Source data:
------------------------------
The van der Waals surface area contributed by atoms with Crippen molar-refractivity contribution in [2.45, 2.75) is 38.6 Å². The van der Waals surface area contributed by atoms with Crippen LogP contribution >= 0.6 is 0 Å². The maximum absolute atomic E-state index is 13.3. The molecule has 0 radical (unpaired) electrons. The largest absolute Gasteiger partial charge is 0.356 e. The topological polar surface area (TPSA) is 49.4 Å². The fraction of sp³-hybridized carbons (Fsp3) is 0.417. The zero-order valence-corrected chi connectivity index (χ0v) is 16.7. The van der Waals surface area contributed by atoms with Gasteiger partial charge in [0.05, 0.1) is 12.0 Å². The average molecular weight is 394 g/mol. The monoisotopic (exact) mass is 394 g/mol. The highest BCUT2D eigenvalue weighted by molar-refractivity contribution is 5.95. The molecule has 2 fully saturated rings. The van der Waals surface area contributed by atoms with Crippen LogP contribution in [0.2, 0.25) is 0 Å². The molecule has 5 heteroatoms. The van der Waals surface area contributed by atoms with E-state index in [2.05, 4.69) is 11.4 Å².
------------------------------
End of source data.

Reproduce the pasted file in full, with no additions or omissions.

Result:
The van der Waals surface area contributed by atoms with Crippen molar-refractivity contribution in [2.45, 2.75) is 38.6 Å². The van der Waals surface area contributed by atoms with Crippen LogP contribution >= 0.6 is 0 Å². The maximum absolute atomic E-state index is 13.3. The molecule has 0 radical (unpaired) electrons. The largest absolute Gasteiger partial charge is 0.356 e. The topological polar surface area (TPSA) is 49.4 Å². The fraction of sp³-hybridized carbons (Fsp3) is 0.417. The zero-order valence-corrected chi connectivity index (χ0v) is 16.7. The van der Waals surface area contributed by atoms with Gasteiger partial charge in [0.05, 0.1) is 12.0 Å². The average molecular weight is 394 g/mol. The monoisotopic (exact) mass is 394 g/mol. The highest BCUT2D eigenvalue weighted by molar-refractivity contribution is 5.95. The molecule has 2 fully saturated rings. The van der Waals surface area contributed by atoms with Crippen LogP contribution in [0.2, 0.25) is 0 Å². The molecule has 5 heteroatoms. The van der Waals surface area contributed by atoms with E-state index in [2.05, 4.69) is 11.4 Å².